participation in an international dialogue that promoted struggle for
humanity and resistance against neoliberalism.

        As we approach the Second Intercontinental Encuentro, to be held in
Spain from July 25 to August 2, 1997, the global Zapatista movement is
represented by well over fifty Net and Web resources. One of the primary
objectives of this Second Encuentro, which was first articulated at the
culmination of last year's intercontinental gathering in Chiapas by
Subcommandante Marcos, is to continue expanding the alternative
communication infrastructure needed for circulating global struggle and
resistance. As has been demonstrated, broadening the application of Net and
Web technologies is vital to continued expansion of this global alternative
communication network. By creatively applying these new technologies, and
through active collaboration with parallel initiatives, we can advance a
"virtual" or "cyber" participation in the Second Intercontinental
Encuentro. By creating an interactive environment through a combination of
digital text, images, audio, and video this project will enable important
dialogue through an "internet encuentro."


        This project proposal directed toward the Second Encuentro seeks to
integrate a variety of digital media, including text, images, audio, and
video. It incorporates interactive environments ranging from simple email
capability to more advanced use of Web-based interactive video.

* Multiple-user access to computer and telephone facilities at the
Encuentro will allow participants to access basic Internet services such as
email and Web browsers, enabling communication with associates at remote
locations. People unable to attend the Encuentro will be able send
statements to be posted on the Internet and/or in public spaces at the
Encuentro sites.

* Texts developed prior to the Encuentro, developed on-site or at other
locations during the Encuentro, and written after the Encuentro will be
posted to a Web site, that will be linked to other Web sites globally. A
search engine will be developed for archival searches of texts on the
Encuentro Web site.

* Through the Encuentro Web site people will be able to automatically
subscribe to Encuentro email discussion lists. Some Encuentro Web sites may
feature scripted interactive applications such as on-line threaded
discussion lists and databases.

* Advance announcements, via email or other means, will invite participants
to submit texts. Notices that the Encuentro Web sites exist will be widely
circulated and people will be encouraged to distribute the information to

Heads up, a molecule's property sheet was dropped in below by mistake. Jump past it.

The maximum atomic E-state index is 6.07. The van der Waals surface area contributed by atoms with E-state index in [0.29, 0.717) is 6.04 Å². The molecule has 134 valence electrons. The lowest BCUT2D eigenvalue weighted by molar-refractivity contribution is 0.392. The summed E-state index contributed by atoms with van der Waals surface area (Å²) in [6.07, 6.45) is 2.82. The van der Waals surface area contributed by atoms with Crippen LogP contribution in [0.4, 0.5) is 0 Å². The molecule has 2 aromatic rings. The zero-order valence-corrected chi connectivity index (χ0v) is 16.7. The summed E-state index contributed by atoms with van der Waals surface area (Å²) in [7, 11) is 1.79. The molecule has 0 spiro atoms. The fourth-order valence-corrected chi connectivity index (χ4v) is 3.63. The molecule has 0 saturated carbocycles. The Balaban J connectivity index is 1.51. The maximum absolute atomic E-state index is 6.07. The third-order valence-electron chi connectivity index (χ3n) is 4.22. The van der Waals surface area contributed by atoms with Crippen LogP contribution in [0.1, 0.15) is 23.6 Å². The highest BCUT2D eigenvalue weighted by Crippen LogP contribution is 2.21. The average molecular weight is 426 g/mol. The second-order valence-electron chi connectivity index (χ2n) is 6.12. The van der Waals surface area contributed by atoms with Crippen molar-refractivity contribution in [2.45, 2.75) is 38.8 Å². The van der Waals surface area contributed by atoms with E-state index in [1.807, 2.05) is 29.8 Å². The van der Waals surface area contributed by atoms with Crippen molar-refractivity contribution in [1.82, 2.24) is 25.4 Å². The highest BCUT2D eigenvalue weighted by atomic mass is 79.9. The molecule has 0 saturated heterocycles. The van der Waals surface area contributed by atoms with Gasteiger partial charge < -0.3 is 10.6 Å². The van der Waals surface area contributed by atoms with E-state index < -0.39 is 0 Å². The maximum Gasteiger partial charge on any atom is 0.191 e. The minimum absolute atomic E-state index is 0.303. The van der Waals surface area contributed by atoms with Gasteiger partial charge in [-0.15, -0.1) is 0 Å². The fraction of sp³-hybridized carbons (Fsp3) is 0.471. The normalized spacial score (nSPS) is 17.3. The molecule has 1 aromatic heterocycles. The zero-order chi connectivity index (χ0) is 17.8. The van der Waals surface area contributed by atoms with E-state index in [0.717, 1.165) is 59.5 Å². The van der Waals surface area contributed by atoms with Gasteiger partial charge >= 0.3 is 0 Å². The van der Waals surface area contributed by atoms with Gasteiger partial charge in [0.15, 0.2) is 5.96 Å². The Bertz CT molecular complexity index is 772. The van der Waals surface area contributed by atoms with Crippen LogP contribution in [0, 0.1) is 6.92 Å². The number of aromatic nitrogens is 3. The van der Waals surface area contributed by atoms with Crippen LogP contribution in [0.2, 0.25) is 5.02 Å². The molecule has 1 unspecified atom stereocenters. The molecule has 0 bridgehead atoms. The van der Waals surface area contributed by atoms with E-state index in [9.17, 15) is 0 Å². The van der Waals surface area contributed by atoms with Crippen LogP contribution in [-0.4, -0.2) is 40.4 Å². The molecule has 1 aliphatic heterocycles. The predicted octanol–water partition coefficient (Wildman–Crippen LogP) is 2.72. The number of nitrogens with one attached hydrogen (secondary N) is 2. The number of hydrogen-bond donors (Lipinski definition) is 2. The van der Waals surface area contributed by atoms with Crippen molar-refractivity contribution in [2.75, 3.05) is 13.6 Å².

public sites.

* Photos and images created prior to, during, or after the Encuentro will
be posted to central Web sites that will be linked to interconnected Web
sites globally.

* Real-audio services will feature live and recorded transmission of key
speakers and events at the Encuentro. In addition, people transmitting from
remote sites will be able to address the Encuentro, via Real-audio.

* Interactive on-line video transmission, using the CUSeeMe application,
will enable real-time video communication between the Encuentro and remote
sites, allowing for presentations, meetings, interviews, and performances
to be viewed interactively. Remote locations can consist of Web access via
private and public locations to CUSeeMe Interactive Spaces at universities,
galleries and other wired venues.

* This project will collaborate with managers of email listservers and Web
sites to circulate digital texts, images, audio, and video. An important
goal is to link digital media available on the Net to more traditional
forms of communication like radio and print, so as to make available
multi-media representations of the Encuentro, and the intercontinental
project for humanity and against neoliberalism, available to the wider
public audiences without Internet access.


        Our highest priority is getting our team to the Encuentro. We will
need to provide for transportation to Spain, Encuentro fees, and other
expenses. For this, we anticipate needing a minimum of $10,000. But in
order to fully realize our project goals, we will need between $30,000 and
$40,000 to cover equipment and operational costs.

        Organizers in Spain will be establishing basic computer and
telecommunication infrastructure at the 5 Encuentro sites. A goal of the
Spanish organizers working on these technical aspects of the Encuentro is
to establish ISDN lines for each site. This will enable band-width
capability necessary for rapid transmission of digital audio and video.
Since it may not be possible to arrange high-speed lines for all 5 sites -
because several are in more rural areas - our proposal offers two
contingencies in its budget: one for ISDN lines at 5 sites and one for ISDN
lines at only 2 sites.

        Our proposal focuses on the advanced and sophisticated applications
of Internet-Web technology. We hope to augment and build upon the basic
infrastructures people in Spain are establishing in conjunction with APC
nodes. Since most of the Encuentro will be taking place simultaneously in
multiple sites, equipment needs must be considered for each.

        These are our equipment needs:

* As fundamental tools for all of our project goals, our team will need 2
high-end multimedia Macintosh powerbooks equipped with sound and video
cards and built-in high-speed modems, and 3 other PC or Macintosh laptop

* Digital cameras to achieve the goal of displaying images of people,
meetings, performances, and art on Encuentro Web sites.

* Quick-time video cameras to achieve the goal of establishing on-line
interactive video transmissions between the Encuentro and remote sites.

* Cables for audio feeds, high volume digital storage capability such as
Zip Drives, and other technical accessories and supplies.